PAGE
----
Roger Nusbaum submits: That was my reaction when I read an article from Motley Fool called Not Your Daddy's ETF. I wrote for Motley Fool in 2004 and was very underwhelmed every step of the way. I wanted to get more into ETFs because I did not feel that there was consistently good coverage anywhere yet, and it was clear that ETFs were well on the road to becoming a very important tool for do-it-yourselfers. At the time they had no interest.
Here are a couple of nuggets from the Fool article;
But what's new, you ask? Well, new from Rydex Investments, for example, are ETFs that track foreign currencies. If you're bullish on the euro, you can invest in the Euro Currency Trust (NYSE: FXE) , and similar ETFs now exist for the Mexican peso, Swedish krona, Canadian dollar, and more.
Or how about this in depth bit of mental heavy lifting:
ETFs also let investors focus on specific sectors, such as oil-drilling or retailers.
These are entire subjects in the article. The depth is shockingly shallow, shockingly. This is not a shot at the author, if you read her bio it is clear she is very smart, she has much better education than I do, to be sure.
I believe this speaks to how the Fool does things. The article tells you that certain funds exist, and that's it.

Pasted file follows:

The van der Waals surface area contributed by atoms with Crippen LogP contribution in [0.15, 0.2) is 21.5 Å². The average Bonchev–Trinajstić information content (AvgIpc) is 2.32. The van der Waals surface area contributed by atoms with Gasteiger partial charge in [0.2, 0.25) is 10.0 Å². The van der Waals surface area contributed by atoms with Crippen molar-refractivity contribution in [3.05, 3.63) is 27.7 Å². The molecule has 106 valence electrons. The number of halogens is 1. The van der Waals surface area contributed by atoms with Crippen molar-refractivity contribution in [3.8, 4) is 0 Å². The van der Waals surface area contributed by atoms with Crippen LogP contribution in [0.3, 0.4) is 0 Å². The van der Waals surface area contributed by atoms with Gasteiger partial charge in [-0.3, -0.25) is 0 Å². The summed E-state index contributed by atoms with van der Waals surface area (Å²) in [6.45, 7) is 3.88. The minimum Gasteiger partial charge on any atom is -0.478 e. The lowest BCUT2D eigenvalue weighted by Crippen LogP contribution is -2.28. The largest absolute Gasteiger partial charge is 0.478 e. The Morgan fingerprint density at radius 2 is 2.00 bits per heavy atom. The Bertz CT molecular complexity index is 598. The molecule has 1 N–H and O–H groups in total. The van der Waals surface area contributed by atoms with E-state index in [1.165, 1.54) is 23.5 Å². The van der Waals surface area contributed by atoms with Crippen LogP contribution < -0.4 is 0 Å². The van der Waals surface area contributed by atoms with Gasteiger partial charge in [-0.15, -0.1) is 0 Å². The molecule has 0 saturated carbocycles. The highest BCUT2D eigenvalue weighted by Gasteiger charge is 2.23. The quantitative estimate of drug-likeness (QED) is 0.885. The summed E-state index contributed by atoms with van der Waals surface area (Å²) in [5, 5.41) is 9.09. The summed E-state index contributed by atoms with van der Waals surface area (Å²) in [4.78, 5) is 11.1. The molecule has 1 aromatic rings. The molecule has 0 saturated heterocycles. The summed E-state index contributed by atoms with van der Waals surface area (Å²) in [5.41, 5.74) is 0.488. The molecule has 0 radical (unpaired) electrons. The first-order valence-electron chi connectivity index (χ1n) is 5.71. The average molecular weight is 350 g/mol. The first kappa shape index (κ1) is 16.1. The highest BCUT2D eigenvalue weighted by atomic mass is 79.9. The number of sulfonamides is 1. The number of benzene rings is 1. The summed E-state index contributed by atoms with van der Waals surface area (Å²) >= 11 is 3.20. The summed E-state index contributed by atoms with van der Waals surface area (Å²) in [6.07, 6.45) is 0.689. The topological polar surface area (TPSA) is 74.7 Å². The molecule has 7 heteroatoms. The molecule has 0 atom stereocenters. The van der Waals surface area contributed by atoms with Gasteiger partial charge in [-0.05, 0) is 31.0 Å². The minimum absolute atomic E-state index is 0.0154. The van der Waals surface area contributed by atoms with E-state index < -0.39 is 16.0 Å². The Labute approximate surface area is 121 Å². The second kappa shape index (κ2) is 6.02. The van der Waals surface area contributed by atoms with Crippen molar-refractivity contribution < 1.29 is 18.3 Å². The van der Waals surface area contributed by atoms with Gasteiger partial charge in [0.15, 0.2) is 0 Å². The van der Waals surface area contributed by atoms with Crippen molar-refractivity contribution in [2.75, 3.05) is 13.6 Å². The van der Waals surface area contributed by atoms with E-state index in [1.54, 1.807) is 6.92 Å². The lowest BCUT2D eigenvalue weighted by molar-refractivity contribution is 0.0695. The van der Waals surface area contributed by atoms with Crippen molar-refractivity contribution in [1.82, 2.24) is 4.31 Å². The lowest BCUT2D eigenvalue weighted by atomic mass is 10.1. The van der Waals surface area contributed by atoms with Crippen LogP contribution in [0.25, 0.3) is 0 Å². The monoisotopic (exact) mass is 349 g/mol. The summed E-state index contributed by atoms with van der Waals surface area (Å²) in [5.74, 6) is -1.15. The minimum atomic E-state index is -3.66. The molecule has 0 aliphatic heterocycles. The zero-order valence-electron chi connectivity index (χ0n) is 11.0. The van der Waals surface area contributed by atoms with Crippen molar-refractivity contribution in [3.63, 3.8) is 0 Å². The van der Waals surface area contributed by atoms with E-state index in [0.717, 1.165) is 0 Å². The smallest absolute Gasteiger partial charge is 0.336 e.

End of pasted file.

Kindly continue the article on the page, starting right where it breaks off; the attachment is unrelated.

This bugs me as a pet peeve. I believe the Fool wants to help people be better investors, as a goal, but this article along with any other article about ETFs from the Fool that has ever hit MyYahoo ETF-news feed has been just useless.
The analysis I try to do seems to be sort of popular, which amuses me because it is so simplistic; it is consistent, but simplistic nonetheless. When I first started writing, there was very little under-the-hood analysis to be found. Now there is more, but hopefully there will be more still.
When an author/blogger tries to deconstruct a fund and gives a true effort, even an incorrect conclusion can be useful if the writer shows his work, so to speak. Real analysis that delves into process has value. If the conclusion is wrong, you might learn what not to do, and if the conclusion is correct you might learn what you should do.
Something like 'Well there is a water ETF and a new biotech ETF' is utterly useless. If you actually give them money and you care about ETFs, maybe it is worth mentioning?